If you don't do so prior to the short-let use class coming into effect again, the reality is I would expect that almost all of those planning permissions will be refused. And, of course, the short-let register will help with enforcement.

When will the short-let planning permissions change?

DS: The planning use classes are going to be pushed through before the Renters (Reform) Bill precisely to stop landlords turning around and saying that they don't like the Renter's Reform bill, so they're going to switch to short letting.

If you want to turn to short lets, then you should establish a usage of short let now. And even if you then drop out and go back into the mainstream market, you need to establish usage of short let in order to justify the planning change.

[...] This is one of the situations where, as you get close to an election, politics becomes very localised because MPs need to be able to walk around their constituency and say: look what I've done for you, make sure you vote for me so I can keep doing it.

What's the new review on tenant consumer rights?

DS: It's probably a bit of a flash on the pan. The Consumer Markets Agency (CMA) has a general regulatory view in relation to competition and consumer rights, separate from the Trading Standard Services. It has said that it's noted that talents are facing enormous financial pressure.

I'm not saying anything terribly surprising when I point out that rents are very high, especially as a percentage of take home earnings. The CMA has simply said it's going to carry out a review to determine whether it can use any of its competition powers to assist tenants or whether it should use its competition powers to assist tenants.

I get that it's quite concerning. [...] There's an argument - although it's not a very palatable argument - that the very high rents are a very clear example of the market working as it should. There is inordinate amounts of demand for relatively scarce rental properties, ergo rents are high. I don't think that that's an example of a consumer or competition law failure. It's unfortunate for sure, but I don't think it's a place that the CMA has any jurisdiction to go.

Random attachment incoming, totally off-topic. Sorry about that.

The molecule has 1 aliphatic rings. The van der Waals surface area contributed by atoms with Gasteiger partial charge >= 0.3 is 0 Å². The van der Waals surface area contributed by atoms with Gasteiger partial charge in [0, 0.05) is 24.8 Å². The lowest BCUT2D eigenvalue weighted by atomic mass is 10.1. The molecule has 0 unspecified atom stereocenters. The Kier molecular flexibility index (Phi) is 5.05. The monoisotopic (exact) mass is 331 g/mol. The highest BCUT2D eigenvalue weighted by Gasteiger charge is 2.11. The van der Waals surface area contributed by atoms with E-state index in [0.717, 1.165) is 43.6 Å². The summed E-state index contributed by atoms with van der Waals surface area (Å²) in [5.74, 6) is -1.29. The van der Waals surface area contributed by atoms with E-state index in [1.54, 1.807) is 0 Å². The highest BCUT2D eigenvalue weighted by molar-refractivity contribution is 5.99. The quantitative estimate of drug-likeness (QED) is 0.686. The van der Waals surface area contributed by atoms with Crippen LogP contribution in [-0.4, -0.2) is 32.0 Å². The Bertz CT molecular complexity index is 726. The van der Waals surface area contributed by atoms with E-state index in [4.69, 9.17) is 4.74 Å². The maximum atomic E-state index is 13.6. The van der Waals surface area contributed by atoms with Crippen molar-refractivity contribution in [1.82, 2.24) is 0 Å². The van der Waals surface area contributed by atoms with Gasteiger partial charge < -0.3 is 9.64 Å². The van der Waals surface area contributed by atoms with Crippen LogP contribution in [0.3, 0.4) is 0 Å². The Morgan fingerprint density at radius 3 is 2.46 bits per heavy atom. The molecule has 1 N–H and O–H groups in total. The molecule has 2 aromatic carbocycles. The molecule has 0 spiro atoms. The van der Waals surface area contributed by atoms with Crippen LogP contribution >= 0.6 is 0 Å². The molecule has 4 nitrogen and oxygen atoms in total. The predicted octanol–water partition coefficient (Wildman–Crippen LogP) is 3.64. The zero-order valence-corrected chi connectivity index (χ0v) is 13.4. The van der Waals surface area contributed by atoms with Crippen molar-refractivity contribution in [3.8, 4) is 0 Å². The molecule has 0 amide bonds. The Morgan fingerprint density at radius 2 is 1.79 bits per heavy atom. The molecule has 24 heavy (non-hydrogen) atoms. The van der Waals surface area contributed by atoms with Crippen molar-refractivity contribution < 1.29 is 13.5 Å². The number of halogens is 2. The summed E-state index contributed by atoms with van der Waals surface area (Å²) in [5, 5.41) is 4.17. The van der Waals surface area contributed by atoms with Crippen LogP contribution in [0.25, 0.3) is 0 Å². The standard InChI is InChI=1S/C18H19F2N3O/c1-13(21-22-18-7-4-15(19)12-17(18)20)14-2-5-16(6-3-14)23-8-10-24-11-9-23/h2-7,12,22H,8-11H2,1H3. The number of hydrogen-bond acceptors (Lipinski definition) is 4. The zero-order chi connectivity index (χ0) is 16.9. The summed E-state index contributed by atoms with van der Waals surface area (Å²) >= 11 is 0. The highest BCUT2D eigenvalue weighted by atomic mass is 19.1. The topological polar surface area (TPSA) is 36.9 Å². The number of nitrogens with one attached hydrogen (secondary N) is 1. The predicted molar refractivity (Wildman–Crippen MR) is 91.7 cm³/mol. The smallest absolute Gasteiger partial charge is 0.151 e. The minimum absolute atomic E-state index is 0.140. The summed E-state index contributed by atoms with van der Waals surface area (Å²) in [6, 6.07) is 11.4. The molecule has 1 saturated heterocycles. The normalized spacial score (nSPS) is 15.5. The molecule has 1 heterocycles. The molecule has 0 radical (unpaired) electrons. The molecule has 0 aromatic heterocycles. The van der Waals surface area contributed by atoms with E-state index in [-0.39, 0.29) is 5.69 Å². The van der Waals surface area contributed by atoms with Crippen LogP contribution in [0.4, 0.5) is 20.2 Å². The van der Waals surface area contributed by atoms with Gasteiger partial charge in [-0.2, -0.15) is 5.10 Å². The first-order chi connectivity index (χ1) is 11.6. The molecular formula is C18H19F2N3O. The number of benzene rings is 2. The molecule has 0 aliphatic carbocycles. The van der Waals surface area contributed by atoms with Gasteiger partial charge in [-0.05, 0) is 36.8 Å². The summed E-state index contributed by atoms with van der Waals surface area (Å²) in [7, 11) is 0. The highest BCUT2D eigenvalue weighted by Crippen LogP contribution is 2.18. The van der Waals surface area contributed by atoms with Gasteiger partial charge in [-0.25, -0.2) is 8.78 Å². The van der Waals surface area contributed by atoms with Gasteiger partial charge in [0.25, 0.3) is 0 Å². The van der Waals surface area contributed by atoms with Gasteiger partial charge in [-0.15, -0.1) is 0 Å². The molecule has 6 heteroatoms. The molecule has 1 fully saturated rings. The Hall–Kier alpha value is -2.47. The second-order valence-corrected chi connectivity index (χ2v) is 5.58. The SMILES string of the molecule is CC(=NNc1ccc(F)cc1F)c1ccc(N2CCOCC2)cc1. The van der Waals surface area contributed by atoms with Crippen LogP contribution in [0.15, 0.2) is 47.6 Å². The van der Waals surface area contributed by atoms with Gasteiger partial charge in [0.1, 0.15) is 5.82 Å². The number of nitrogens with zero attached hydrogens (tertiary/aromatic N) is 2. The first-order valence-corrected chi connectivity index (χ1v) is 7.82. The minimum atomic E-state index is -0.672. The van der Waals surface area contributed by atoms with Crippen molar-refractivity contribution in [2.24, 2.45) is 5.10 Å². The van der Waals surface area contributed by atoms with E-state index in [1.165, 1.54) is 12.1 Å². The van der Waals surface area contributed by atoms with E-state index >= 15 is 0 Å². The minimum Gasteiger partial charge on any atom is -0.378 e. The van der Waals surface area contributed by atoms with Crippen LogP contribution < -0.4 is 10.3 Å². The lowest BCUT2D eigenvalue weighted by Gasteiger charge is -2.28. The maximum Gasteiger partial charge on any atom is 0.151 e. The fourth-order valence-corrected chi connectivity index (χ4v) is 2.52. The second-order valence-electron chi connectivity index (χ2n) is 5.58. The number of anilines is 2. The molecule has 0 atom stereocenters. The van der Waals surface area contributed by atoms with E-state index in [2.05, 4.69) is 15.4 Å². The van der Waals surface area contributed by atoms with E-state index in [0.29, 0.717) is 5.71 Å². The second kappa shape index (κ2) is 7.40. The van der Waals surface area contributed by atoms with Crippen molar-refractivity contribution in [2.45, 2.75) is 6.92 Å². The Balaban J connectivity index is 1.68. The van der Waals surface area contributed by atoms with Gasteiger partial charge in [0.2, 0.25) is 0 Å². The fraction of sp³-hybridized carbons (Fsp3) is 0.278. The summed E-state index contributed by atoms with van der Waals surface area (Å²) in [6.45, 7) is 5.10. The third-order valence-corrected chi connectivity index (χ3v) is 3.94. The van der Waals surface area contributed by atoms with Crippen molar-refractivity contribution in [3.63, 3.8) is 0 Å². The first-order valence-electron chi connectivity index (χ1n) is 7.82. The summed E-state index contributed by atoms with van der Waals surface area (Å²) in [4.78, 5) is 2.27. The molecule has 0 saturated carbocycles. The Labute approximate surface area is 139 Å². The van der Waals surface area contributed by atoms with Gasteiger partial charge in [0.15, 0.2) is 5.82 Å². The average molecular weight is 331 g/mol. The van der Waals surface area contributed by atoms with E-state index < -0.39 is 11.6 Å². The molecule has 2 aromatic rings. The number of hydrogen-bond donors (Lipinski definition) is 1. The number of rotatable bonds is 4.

I suspect the reality is that their review will quietly fade away as they realise they don't have any significant powers that they should be exercising in this area.

What's going on with court proceedings and timescales, post-pandemic?

DS: There are real difficulties in attracting people of sufficient quality into the judiciary. [...] There are real shortages with administration staff so often, although there's a shortage of judges, you still find situations where judges are sitting around unable to do work because there are insufficient cases prepared to put forth before them.

So, at the moment it will take at least a minimum of four to six months to get a possession claim heard. I've got at least one case where it's taken so long for the court to even issue the claim that the section 21 with its six month "use it or lose it" provision has run out of time. We've made a complaint - and our complaints aren't getting responded to either because the complaints service is overloaded.

Oli Sherlock: On the importance of this, we are seeing, as a business, more landlords and agents switched onto the risk that they're facing here. We're seeing more and more questions around, for example, our rent protection product, which normally centre around arrears. Now, they're recognising that the arrears is just a part of the problem.

The other part of the problem is actually getting anything through the courts and therefore legal expense protection and support becomes more valuable today than it once was - especially with incoming changes to section 21 and section 8 under the Renters (Reform) Bill.

This article has been edited for clarity and brevity, based on the recent Goodlord webinar. The information is guidance only, and not intended as legal advice. 

Further reading